Then comes the meal. The guests of honor (whoever is visiting, the high chiefs of the village and their wives, me) sit in the main room of the fale, and the other important members of the church (Sunday school teachers, youth group leaders, etc) sit out on the porch. The members of the youth group and Sunday school serve the food. Bowls of water and towels are brought out first so everyone can rinse their hands before eating. Then tray after tray after tray of food is brought out. Seriously, one guest of high honor (person sitting inside) gets enough food to feed at least a family of four. Even when I ai malosi (eat strong), you can’t even tell I’ve taken anything off my plate. The meal usually includes a mix of traditional Samoan food (taro, palusami, fish, etc) and palagi food (potato salad, egg salad, fried chicken with ketchup). The main guest is served first (in this case, the visiting pastor), then it usually goes to matais and their wives in descending order of importance. I’ve been around long enough now to have finally earned the status of being served last at these particular fa’alavelaves at my fale, but I am frequently served first or second at other fa’alavelaves. After the meal come more speeches. The main guest says a big thank you and apologizes for anything they might have done wrong, then a few of the matais say a thank you and a blessing in response. And someone always asks the guest if they know a good boy for the Pisikoa. My Samoan is good enough now that I can follow the gist of a fa’alavelave like this, and although I don’t catch everything, I’m usually aware of it when they talk about me and know how to respond appropriately (whether I should introduce myself or call someone else cheeky).
When we were PCTs (Peace Corps Trainees) we heard a lot about traditional Samoan culture in our training and language classes, but I never really noticed the traditional culture in everyday life. Ya, everyone makes an umu on Sundays for the traditional meal, but what about the songs and dances, the ava ceremony, and all the responsibilities of those with different matai titles? Everyone talks about it a lot, but it doesn’t happen a lot. I think part of this is because Samoa is fairly well developed. I wouldn’t call it a third-world country, and the culture has become diluted through globalization. Western influence is obvious everywhere you look (I say this now, what would I have said when I first got here?) But I think the best thing to compare the traditional cultural ceremonies to would be a holiday or a special get-together back in the States. You don’t make a big deal out of every single occasion, but the semi-big and big events warrant more planning, preparation, and fuss. So even though I don’t see traditional Samoan culture everywhere I look every single day, I get a lot more of it than I realized.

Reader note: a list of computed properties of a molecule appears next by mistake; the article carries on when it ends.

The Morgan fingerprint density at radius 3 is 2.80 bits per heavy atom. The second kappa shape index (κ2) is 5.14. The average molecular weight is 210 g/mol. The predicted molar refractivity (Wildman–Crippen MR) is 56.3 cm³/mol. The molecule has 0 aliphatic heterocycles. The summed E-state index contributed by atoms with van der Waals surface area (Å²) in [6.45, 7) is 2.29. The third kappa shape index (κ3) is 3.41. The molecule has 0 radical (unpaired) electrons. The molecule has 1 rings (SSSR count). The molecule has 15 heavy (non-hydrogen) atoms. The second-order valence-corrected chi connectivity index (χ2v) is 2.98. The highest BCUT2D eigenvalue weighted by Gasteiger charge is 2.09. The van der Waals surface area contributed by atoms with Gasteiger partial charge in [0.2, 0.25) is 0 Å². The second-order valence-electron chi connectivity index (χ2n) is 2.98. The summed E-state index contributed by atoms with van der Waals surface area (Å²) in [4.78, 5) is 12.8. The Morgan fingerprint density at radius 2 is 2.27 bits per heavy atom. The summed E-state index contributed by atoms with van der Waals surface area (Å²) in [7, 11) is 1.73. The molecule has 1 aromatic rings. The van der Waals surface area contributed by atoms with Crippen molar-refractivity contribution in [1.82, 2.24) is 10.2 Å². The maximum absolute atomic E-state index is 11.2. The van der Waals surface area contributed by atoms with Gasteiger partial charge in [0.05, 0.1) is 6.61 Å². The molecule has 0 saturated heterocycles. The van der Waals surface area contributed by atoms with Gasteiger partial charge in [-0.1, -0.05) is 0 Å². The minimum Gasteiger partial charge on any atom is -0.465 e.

This is one of the perks of living in the church hall. The thing I wanted most out of being a Peace Corps Volunteer (other than changing the world, of course) was the cultural experience. Living in an unimaginable country, learning an obscure language, and leading a different life. It was hard to see when I first got here (well, it was easy to see, but I wasn’t exactly living it yet – still stuck in the tourist phase), but that’s what I have now. When I first got here, I hated being on display for everyone and having things going on around me all the time. It never seemed to settle down, and I needed it to settle down before I could even begin to feel marginally comfortable with it. Two years in, that has finally happened. It’s familiar (at least with the fa’alavelave of a visiting pastor at my fale. I was across the village for a family dinner the other night and there was a family fa’alavelave happening, and I felt all kinds of out of place). Although I’m still really awkward with my guest of honor status, I’m trying to accept that I will always have it here, and I think it makes it easier for all involved (myself included) if I embody my status rather than pretending it doesn’t exist and cringing under all the special treatment. I hated that I was so rural, and so geographically separated from the Peace Corps office and all the other PCVs, but now I love it because it has given me such a great opportunity to get involved with my village. My lack of options, which I hated at the start, eventually forced me into the exact situation I was hoping for. I don’t know if any other PCV in Samoa can say that they regularly attend traditional fa’alavelaves and get the same exposure to the culture that I do. Good grief, it was a long struggle to get here, but I’m so lucky that things worked out this way.